Alaska provides habitat for 143 species of landbirds that occur regularly in the state, about half of which breed predominantly north of the border between the contiguous United States and Canada. The road-based North American Breeding Bird Survey (BBS) provides some data on population trends in Alaska, but most northern populations are inadequately monitored by this program because of a paucity of roads. To remedy this deficiency, Boreal Partners in Flight developed the Alaska Landbird Monitoring Survey (ALMS) to monitor breeding populations of landbirds in off-road areas of Alaska in tandem with data collected from the roadside BBS. The primary objective of ALMS is to monitor long-term population trends of landbirds and other species that can be monitored by diurnal point counts during the breeding season, including many shorebirds and aquatic birds. A secondary objective is to estimate landbird densities by habitat, which can be used to model avian distribution and abundance across Alaska. ALMS is a collaborative program whereby agencies and other entities conduct standardized surveys of breeding birds and their habitats on the lands they manage and then contribute the data to the U.S. Geological Survey Alaska Science Center for storage and analysis.
The short-term implementation goal of ALMS is to monitor birds systematically within each of 100 randomly selected survey blocks, thereby matching the number of BBS surveys conducted in each of Alaska's five Bird Conservation Regions (BCRs). Each block has a mini-grid of 15−25 points that are surveyed biennially, with half of the blocks surveyed in alternating years. Survey blocks are stratified by accessibility and cost-effectiveness. Refuges may opt to limit sites to those accessible by foot, vehicle, boat, or fixed-wing aircraft, as these can be surveyed more inexpensively and reliably over time. Observers survey each point within a survey block for birds using a 10-min point count once per summer on a biennial basis. They collect corresponding habitat data during the first visit and at subsequent 10-year intervals or whenever a disturbance (e.g., fire, wind) has caused a significant change. USGS analyzes ALMS data jointly with BBS data to test for differences between off-road and roadside areas and to increase power to detect statewide trends. Additional blocks can be surveyed in areas that are more difficult and expensive to access as resources become available in the future. Long-term monitoring enables detection of change in bird populations in relation to fire, disease and insect damage, resource development, climate-related change, and other landscape-level disturbances across Alaska. Results from ALMS can also help prioritize conservation and research towards species before they become endangered and require expensive recovery programs.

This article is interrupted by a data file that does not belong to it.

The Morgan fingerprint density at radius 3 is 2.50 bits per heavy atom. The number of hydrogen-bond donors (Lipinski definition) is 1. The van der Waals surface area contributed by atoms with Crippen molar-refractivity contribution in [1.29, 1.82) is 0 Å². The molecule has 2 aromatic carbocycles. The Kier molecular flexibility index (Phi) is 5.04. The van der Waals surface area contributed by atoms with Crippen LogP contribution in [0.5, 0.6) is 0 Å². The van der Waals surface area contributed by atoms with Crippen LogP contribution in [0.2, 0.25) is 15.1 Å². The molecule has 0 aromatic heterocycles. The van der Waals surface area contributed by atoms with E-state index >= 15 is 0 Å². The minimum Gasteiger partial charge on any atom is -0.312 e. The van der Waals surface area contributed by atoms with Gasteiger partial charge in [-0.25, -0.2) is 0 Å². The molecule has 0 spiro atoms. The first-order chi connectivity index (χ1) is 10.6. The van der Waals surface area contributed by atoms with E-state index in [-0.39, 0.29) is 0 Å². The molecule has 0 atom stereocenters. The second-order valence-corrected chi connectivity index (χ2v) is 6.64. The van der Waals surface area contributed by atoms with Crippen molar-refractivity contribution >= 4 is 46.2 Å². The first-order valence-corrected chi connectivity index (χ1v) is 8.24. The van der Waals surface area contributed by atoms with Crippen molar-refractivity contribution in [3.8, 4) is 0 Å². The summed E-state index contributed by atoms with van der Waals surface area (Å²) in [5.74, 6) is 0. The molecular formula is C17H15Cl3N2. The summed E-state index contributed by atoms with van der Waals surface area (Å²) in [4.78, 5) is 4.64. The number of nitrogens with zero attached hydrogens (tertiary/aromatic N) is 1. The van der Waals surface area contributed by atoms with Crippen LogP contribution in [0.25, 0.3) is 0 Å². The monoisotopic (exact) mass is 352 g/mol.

|Federal Government Series
|Alaska landbird montoring survey: Alaska regional protocol framework for monitoring landbirds using point counts
|Regional Protocol Framework
|U.S. Fish & Wildlife Service
|Alaska Science Center Biology WTEB
|vi, 66 p.
|Google Analytic Metrics